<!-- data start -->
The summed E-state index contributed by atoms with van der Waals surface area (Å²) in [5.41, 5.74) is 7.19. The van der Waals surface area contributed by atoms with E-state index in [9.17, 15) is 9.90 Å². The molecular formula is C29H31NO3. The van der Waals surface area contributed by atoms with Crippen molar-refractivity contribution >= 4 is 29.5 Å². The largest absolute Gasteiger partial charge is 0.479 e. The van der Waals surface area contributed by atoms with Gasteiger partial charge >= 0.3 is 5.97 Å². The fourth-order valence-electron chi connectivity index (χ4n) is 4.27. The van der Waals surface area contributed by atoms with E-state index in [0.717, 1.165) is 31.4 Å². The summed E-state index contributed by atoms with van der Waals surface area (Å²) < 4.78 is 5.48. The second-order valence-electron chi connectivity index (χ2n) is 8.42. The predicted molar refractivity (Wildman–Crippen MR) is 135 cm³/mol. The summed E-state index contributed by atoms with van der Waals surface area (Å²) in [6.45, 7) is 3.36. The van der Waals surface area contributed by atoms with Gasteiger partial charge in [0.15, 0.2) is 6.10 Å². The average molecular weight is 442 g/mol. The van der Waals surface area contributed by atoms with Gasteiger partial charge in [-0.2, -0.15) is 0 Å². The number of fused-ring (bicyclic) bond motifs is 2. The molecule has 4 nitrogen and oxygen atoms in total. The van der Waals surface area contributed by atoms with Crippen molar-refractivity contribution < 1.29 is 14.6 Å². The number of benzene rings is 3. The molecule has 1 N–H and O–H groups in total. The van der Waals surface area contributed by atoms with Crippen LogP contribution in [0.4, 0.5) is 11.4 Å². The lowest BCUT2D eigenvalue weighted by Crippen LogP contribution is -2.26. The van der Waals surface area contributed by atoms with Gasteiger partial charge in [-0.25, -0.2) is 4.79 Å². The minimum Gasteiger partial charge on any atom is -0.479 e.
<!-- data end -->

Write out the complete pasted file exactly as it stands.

The summed E-state index contributed by atoms with van der Waals surface area (Å²) in [5.41, 5.74) is 7.19. The van der Waals surface area contributed by atoms with E-state index in [9.17, 15) is 9.90 Å². The molecular formula is C29H31NO3. The van der Waals surface area contributed by atoms with Crippen molar-refractivity contribution >= 4 is 29.5 Å². The largest absolute Gasteiger partial charge is 0.479 e. The van der Waals surface area contributed by atoms with Gasteiger partial charge >= 0.3 is 5.97 Å². The fourth-order valence-electron chi connectivity index (χ4n) is 4.27. The van der Waals surface area contributed by atoms with E-state index in [0.717, 1.165) is 31.4 Å². The summed E-state index contributed by atoms with van der Waals surface area (Å²) < 4.78 is 5.48. The second-order valence-electron chi connectivity index (χ2n) is 8.42. The predicted molar refractivity (Wildman–Crippen MR) is 135 cm³/mol. The summed E-state index contributed by atoms with van der Waals surface area (Å²) in [6.45, 7) is 3.36. The van der Waals surface area contributed by atoms with Gasteiger partial charge in [0.15, 0.2) is 6.10 Å². The average molecular weight is 442 g/mol. The van der Waals surface area contributed by atoms with Gasteiger partial charge in [-0.2, -0.15) is 0 Å². The number of fused-ring (bicyclic) bond motifs is 2. The molecule has 4 nitrogen and oxygen atoms in total. The van der Waals surface area contributed by atoms with Crippen molar-refractivity contribution < 1.29 is 14.6 Å². The number of benzene rings is 3. The molecule has 1 N–H and O–H groups in total. The van der Waals surface area contributed by atoms with Crippen LogP contribution in [0.4, 0.5) is 11.4 Å². The lowest BCUT2D eigenvalue weighted by Crippen LogP contribution is -2.26. The van der Waals surface area contributed by atoms with Gasteiger partial charge in [-0.25, -0.2) is 4.79 Å². The minimum Gasteiger partial charge on any atom is -0.479 e.